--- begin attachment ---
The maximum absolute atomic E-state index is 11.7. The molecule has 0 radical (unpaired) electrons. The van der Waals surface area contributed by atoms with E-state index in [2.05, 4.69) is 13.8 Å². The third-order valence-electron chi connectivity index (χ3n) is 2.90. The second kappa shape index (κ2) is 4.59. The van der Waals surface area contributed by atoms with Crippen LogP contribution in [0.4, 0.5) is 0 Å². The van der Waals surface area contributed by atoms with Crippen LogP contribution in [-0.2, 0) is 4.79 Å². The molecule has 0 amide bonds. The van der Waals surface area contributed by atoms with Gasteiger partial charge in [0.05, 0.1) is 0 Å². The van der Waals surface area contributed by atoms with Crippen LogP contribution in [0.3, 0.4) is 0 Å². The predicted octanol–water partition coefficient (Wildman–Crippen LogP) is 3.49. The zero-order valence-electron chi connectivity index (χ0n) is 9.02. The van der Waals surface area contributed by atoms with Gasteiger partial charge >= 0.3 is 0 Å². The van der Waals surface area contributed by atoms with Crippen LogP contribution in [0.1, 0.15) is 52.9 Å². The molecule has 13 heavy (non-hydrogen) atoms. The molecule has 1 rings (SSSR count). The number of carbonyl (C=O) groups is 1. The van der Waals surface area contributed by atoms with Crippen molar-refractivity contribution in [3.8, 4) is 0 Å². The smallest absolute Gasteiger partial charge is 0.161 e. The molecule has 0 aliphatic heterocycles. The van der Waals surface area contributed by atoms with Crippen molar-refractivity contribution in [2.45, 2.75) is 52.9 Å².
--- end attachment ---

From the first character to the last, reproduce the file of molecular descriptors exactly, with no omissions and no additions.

The maximum absolute atomic E-state index is 11.7. The molecule has 0 radical (unpaired) electrons. The van der Waals surface area contributed by atoms with E-state index in [2.05, 4.69) is 13.8 Å². The third-order valence-electron chi connectivity index (χ3n) is 2.90. The second kappa shape index (κ2) is 4.59. The van der Waals surface area contributed by atoms with Crippen LogP contribution in [0.4, 0.5) is 0 Å². The van der Waals surface area contributed by atoms with Crippen LogP contribution in [-0.2, 0) is 4.79 Å². The molecule has 0 amide bonds. The van der Waals surface area contributed by atoms with Gasteiger partial charge in [0.05, 0.1) is 0 Å². The van der Waals surface area contributed by atoms with Crippen LogP contribution in [0.3, 0.4) is 0 Å². The predicted octanol–water partition coefficient (Wildman–Crippen LogP) is 3.49. The zero-order valence-electron chi connectivity index (χ0n) is 9.02. The van der Waals surface area contributed by atoms with Gasteiger partial charge >= 0.3 is 0 Å². The van der Waals surface area contributed by atoms with Crippen LogP contribution in [0.1, 0.15) is 52.9 Å². The molecule has 13 heavy (non-hydrogen) atoms. The molecule has 1 rings (SSSR count). The number of carbonyl (C=O) groups is 1. The van der Waals surface area contributed by atoms with Crippen molar-refractivity contribution in [3.8, 4) is 0 Å². The smallest absolute Gasteiger partial charge is 0.161 e. The molecule has 0 aliphatic heterocycles. The van der Waals surface area contributed by atoms with Crippen molar-refractivity contribution in [2.45, 2.75) is 52.9 Å².